[ii] "Why Money Matters | Operation Public Education | The Center for Greater Philadelphia." Why Money Matters | Operation Public Education | The Center for Greater Philadelphia. Center for Greater Philadelphia, 2004. Web. 18 Sept. 2013.
[iii] Figlio, David N. "Can Public Schools Buy Better-Qualified Teachers?" Industrial and Labor Relations Review 55 (2002): 686-99. Web. 18 Sept. 2013.
"Archived: Highly Qualified Teachers for Every Child." Archived: Highly Qualified Teachers for Every Child. U.S. Department of Education, Aug. 2006. Web. 20 Sept. 2013.

[iv] Loeb, Susanna, and Marianne E. Page. "Examining the Link between Teacher Wages and Student Outcomes: The Importance of Alternative Labor Market Opportunities and Non-Pecuniary Variation." Review of Economics and Statistics 82.3 (2000): 393-408. Web. 18 Sept. 2013.
[v] "Why Money Matters | Operation Public Education | The Center for Greater Philadelphia." Why Money Matters | Operation Public Education | The Center for Greater Philadelphia. Center for Greater Philadelphia, 2004. Web. 18 Sept. 2013.
[vi] Mosteller, Frederick, Richard J. Light, and Jason A. Sachs. "Sustained Inquiry in Education: Lessons from Skill Grouping and Class Size." Harvard Education Review 66.4 (1996): 797-842. Web. 18 Sept. 2013.
[vii] Mosteller, Frederick. "The Tennessee Study of Class Size in the Early School Grades." N.p., Summer 1995. Web. 18 Sept. 2013.
[viii] Krueger, Alan B., and Diane M. Whitmore. "Would Smaller Classes Help Close the Black-White Achievement Gap." (n.d.): n. pag. Princeton University, Mar. 2001. Web. 19 Sept. 2013.
[ix] "Why Money Matters | Operation Public Education | The Center for Greater Philadelphia." Why Money Matters | Operation Public Education | The Center for Greater Philadelphia. Center for Greater Philadelphia, 2004. Web. 18 Sept. 2013.
[x] Catterall, James S., Susan A. Dumais,, and Gillian Hampden-Thompson,. "The Arts and Achievement in At-Risk Youth: Findings from Four Longitudinal Studies." National Endowment for the Arts, Mar. 2012. Web. 18 Sept. 2013.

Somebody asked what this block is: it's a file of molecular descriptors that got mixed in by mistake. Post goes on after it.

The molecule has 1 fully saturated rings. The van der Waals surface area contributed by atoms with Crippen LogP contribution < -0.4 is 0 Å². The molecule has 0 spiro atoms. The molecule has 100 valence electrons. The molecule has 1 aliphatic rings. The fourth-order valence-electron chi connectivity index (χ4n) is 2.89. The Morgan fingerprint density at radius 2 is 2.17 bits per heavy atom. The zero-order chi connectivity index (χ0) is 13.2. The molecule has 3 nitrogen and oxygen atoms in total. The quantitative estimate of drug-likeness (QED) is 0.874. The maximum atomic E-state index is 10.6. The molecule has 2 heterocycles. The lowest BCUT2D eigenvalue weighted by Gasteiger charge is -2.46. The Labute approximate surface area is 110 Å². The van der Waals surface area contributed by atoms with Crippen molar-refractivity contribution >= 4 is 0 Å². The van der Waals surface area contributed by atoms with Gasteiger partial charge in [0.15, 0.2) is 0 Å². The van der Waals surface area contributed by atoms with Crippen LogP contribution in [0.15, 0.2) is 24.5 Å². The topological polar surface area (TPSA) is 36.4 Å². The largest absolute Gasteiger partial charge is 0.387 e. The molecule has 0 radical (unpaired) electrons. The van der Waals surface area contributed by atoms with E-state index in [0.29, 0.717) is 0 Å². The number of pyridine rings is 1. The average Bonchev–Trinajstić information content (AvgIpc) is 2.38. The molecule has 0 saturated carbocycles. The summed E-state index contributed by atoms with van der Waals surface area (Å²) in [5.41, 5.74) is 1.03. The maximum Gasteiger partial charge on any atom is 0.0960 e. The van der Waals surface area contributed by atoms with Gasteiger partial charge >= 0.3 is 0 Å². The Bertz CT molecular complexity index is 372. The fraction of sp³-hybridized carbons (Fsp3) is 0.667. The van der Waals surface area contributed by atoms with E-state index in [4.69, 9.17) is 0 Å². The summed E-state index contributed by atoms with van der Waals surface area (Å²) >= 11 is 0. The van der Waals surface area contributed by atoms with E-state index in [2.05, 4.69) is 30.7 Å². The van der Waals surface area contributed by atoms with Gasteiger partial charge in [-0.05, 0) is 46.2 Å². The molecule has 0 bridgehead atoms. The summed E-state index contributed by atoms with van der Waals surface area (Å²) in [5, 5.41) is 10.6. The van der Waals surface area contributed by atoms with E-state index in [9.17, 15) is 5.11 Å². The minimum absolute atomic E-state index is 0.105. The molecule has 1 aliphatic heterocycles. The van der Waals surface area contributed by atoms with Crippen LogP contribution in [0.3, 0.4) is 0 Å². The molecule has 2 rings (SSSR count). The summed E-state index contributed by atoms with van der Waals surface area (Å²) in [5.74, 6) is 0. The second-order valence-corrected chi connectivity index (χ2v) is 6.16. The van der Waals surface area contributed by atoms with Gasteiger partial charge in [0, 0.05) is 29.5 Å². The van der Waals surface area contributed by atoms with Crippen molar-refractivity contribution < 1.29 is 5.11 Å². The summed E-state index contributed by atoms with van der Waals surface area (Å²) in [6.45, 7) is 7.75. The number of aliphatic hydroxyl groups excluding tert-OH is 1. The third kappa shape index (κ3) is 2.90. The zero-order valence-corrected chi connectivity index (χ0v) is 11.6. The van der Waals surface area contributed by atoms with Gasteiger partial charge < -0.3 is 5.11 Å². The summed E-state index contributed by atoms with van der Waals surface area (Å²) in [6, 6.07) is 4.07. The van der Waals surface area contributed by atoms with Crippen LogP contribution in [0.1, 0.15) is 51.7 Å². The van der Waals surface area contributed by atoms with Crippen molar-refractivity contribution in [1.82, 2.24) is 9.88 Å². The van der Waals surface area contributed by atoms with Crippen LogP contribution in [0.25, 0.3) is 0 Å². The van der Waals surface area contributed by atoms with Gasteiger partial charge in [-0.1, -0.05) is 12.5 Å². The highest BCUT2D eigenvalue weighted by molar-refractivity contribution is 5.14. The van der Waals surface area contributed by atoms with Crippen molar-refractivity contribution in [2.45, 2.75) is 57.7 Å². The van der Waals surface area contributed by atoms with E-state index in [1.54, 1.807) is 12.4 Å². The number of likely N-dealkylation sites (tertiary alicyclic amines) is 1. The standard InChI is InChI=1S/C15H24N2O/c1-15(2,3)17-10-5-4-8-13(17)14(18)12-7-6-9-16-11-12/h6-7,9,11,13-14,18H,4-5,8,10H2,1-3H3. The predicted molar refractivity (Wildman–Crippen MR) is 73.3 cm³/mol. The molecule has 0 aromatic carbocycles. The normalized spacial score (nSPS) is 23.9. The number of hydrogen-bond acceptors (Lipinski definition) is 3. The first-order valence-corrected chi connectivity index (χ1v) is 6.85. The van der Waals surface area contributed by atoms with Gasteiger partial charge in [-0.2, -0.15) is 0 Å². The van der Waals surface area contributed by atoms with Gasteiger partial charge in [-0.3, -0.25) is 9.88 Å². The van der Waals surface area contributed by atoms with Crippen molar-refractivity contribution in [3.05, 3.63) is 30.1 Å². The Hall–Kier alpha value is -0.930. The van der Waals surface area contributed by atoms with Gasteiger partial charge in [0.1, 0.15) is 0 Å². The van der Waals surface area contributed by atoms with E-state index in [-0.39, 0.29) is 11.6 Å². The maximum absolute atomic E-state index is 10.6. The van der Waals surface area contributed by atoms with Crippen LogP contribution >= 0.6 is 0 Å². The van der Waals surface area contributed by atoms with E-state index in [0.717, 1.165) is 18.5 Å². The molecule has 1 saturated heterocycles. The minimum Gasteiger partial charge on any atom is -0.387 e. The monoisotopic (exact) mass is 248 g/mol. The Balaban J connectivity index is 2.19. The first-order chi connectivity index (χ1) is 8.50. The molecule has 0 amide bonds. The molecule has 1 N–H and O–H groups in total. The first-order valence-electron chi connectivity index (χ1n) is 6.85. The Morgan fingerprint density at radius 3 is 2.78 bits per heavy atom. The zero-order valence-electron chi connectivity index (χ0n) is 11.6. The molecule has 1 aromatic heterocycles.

[xi] Krueger, Alan B. "Economic Considerations and Class Size*." The Economic Journal 113.485 (2003): F34-63. Web. 18 Sept. 2013.
[xii] Muennig, P., and S. H. Woolf. "Health and Economic Benefits of Reducing the Number of Students per Classroom in US Primary Schools." American Journal of Public Health 97.11 (2007): 2020-027. Web. 18 Sept. 2013.
[xiii] Rafoth, Mary Ann, Sara A. Grimes, and Beth Buzi. "Kindergarten - Full Versus Half-Day: Information for Parents and Early Childhood Educators." NASP Center. National Association of School Psychologists, n.d. Web. 19 Sept. 2013.
[xiv] ""Expanding College Opportunities for High-Achieving, Low Income Students"" What Works Clearinghouse. U.S. Department of Education, Apr. 2013. Web. 20 Sept. 2013.
[xv] McCorry, Kevin. "In Philly Schools, When Students with Dreams or Traumas Seek Counseling, the ..." N.p., 18 Sept. 2013. Web. 19 Sept. 2013.
[xvi] ""Exercise Improves Executive Function and Achievement and Alters Brain Activation in Overweight Children: A Randomized, Controlled Trial"" What Works Clearinghouse. U.S. Department of Education, n.d. Web. 20 Sept. 2013.
[xvii] Sealey, Geraldine. "No Sweat When Gym Class Cut." ABC News. ABC News Network, 30 Sept. 2003. Web. 20 Sept. 2013.
[xviii] Perkins-Gough, Deborah. "Special Report / Do After-School Programs Help Students Succeed?" Educational Leadership:Building Classroom Relationships: Do After-School Programs Help Students Succeed? ASCD, Sept. 2003. Web. 20 Sept. 2013.
[xix] Friedberg, Judy. "Teaching Assistants Don't Boost Pupils' Progress, Report Finds." The Guardian. N.p., 4 Sept. 2009. Web. 20 Sept. 2013.
[xx] “Why Money Matters | Operation Public Education | The Center for Greater Philadelphia." Why Money Matters | Operation Public Education | The Center for Greater Philadelphia. Center for Greater Philadelphia, 2004. Web. 18 Sept. 2013.
[xxi] "Why Technology in Schools? | EdTech Action Network." Why Technology in Schools? | EdTech Action Network. N.p., n.d. Web. 19 Sept. 2013.